Monday, May 7, 2007

#18 narrower search engineering; #19 Library 2.0 (From the Tablets at Ebla and the books at Alexandria, ...

I'm not fond of all these different registerings we have to do to get into the various new, electronic conveniences / improvements.

Like many have stated before, I like the Google search group creator better than the Rollyo. Google still has ads, though unless (I guess) you claim to be a government, school or non-profit. As an individual, I am none of those things.

In Rollyo, I used the public domain ebook search engine and tried "Chaucer." It turned up a number of interesting and useful links, including things about C. as well as by C. However the item that really had my bloodpressure meds doing its job was an ad link to "The Nation's Oldest and Largest Term Paper and Thesis Source. / Over 55,000 of the latest Topics and Reports On File. / xxxxxxxx Papers has been providing high quality research reports for over 32 years. / Reproduction of existing reports or termpaper at $6.00 per page. / Custom Research starting at $16.00 per page." Admittedly, one could just do a search for term papers on Google, but I resent having a cheat site turn up in a "ebook public domain" search.

Some of the other ads are the same ridiculous type that you see on a normal Google search--"Find Chaucer for sale on Ebay," or "Chaucer / Millions of products from thousands of stores all in one place. / www. ... /". Oh yeah, I'd be interested in Chaucer home furnishings! I find that kind of customization (to quote from Perry Mason [t.v. show]) "incompetent, irrelevant, and immaterial."

#19. From the tablets of Ebla and the books of Alexandria to now, shouldn't we be on at least Library 8.5 or something?
(Stepping toward the Future!)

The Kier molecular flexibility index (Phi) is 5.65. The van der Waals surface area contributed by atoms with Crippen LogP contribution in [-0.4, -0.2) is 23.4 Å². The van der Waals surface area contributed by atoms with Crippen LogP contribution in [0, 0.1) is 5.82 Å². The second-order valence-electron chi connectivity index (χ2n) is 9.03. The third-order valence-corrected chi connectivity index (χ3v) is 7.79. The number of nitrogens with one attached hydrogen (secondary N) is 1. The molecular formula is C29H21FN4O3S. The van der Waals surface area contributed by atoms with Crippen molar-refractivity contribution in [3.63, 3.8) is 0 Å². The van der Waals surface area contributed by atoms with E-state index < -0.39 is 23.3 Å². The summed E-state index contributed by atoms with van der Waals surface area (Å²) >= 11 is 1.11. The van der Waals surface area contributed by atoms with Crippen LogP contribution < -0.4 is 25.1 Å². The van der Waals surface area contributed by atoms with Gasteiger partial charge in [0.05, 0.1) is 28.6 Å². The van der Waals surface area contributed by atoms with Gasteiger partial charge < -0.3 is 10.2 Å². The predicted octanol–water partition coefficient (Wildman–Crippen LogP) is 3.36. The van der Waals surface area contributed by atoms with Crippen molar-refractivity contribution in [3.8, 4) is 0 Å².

Library 2.o
Reaction to ''just in case'' collection development as an "iceberg" to steer away from.
Weeding is not my favorite activity. I understand its necessity, I understand the goal(s), and I do my professional best to follow the policies in place. But the step farther advocated in moving to digital collections away from warehousing of specific items is a step too far. Libraries need both. As another 27things blogger has noted, a library with digital content licenses as opposed to physical items owned is at the mercy of the content providers even after it has paid for the information.
You may have noticed even "warehousing" (my usage, not the article's) is a connotatively negative term in this discussion. What positive term does libraryland have for owning physical resources? I'm fairly certain that the words we use to describe and label things matters greatly in our and others' emotional and intellectual reaction to the debates concerning those things.
One of the things I've noticed, for example, is that although the library system has copies of a book at different branches, if a copy isn't at a particular branch when the patron is there, putting the title on hold and having it delivered doesn't feel like the instant satisfaction the patron had hoped for / expected. And in someways, a digital collection might solve that problem because if the system had a licensed copy of the content available, the patron could access it from whatever building or even from home.
Nevertheless, given that public libraries haven't yet for the most part formed their own digital content creation cooperatives, it leaves the control and the pricing in the hands of the [digital] publishers. I don't trust their altruism.
But what am I thinking? Libraries (to say, users of all stripes) don't control the creation nor pricing of gasoline, it's in the hands of the gasoline "publishers" and that works fine, doesn't it?

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